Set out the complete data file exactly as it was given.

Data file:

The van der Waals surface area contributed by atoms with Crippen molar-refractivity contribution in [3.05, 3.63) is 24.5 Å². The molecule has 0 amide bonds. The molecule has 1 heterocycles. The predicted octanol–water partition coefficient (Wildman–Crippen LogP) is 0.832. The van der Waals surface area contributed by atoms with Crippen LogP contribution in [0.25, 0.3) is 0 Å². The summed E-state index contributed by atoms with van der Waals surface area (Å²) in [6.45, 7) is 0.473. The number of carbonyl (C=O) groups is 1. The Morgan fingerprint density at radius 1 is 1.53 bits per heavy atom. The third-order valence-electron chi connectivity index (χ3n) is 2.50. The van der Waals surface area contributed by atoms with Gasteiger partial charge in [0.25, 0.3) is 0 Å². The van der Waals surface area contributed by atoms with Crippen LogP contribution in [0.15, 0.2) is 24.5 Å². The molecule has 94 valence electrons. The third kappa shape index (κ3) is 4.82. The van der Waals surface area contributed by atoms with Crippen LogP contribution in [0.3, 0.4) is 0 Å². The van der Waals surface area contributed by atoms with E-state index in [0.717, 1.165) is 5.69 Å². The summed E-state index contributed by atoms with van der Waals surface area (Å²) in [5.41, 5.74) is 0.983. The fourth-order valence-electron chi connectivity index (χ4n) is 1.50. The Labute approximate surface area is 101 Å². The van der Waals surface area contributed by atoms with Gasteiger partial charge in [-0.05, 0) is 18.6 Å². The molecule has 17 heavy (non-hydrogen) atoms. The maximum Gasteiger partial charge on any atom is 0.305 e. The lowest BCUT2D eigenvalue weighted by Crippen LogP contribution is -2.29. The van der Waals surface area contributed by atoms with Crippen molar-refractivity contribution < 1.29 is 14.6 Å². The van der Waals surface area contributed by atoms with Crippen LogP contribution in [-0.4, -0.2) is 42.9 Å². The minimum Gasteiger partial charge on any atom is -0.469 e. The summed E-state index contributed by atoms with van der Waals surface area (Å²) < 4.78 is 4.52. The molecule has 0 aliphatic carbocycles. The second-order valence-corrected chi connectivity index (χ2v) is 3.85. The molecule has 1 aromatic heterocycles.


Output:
The van der Waals surface area contributed by atoms with Crippen molar-refractivity contribution in [3.05, 3.63) is 24.5 Å². The molecule has 0 amide bonds. The molecule has 1 heterocycles. The predicted octanol–water partition coefficient (Wildman–Crippen LogP) is 0.832. The van der Waals surface area contributed by atoms with Crippen LogP contribution in [0.25, 0.3) is 0 Å². The summed E-state index contributed by atoms with van der Waals surface area (Å²) in [6.45, 7) is 0.473. The number of carbonyl (C=O) groups is 1. The Morgan fingerprint density at radius 1 is 1.53 bits per heavy atom. The third-order valence-electron chi connectivity index (χ3n) is 2.50. The van der Waals surface area contributed by atoms with Gasteiger partial charge in [0.25, 0.3) is 0 Å². The van der Waals surface area contributed by atoms with Crippen LogP contribution in [0.15, 0.2) is 24.5 Å². The molecule has 94 valence electrons. The third kappa shape index (κ3) is 4.82. The van der Waals surface area contributed by atoms with Crippen LogP contribution in [0.3, 0.4) is 0 Å². The van der Waals surface area contributed by atoms with E-state index in [0.717, 1.165) is 5.69 Å². The summed E-state index contributed by atoms with van der Waals surface area (Å²) in [5.41, 5.74) is 0.983. The fourth-order valence-electron chi connectivity index (χ4n) is 1.50. The Labute approximate surface area is 101 Å². The van der Waals surface area contributed by atoms with Gasteiger partial charge in [-0.05, 0) is 18.6 Å². The molecule has 17 heavy (non-hydrogen) atoms. The maximum Gasteiger partial charge on any atom is 0.305 e. The lowest BCUT2D eigenvalue weighted by Crippen LogP contribution is -2.29. The van der Waals surface area contributed by atoms with Crippen molar-refractivity contribution < 1.29 is 14.6 Å². The van der Waals surface area contributed by atoms with Crippen LogP contribution in [-0.4, -0.2) is 42.9 Å². The minimum Gasteiger partial charge on any atom is -0.469 e. The summed E-state index contributed by atoms with van der Waals surface area (Å²) < 4.78 is 4.52. The molecule has 0 aliphatic carbocycles. The second-order valence-corrected chi connectivity index (χ2v) is 3.85. The molecule has 1 aromatic heterocycles.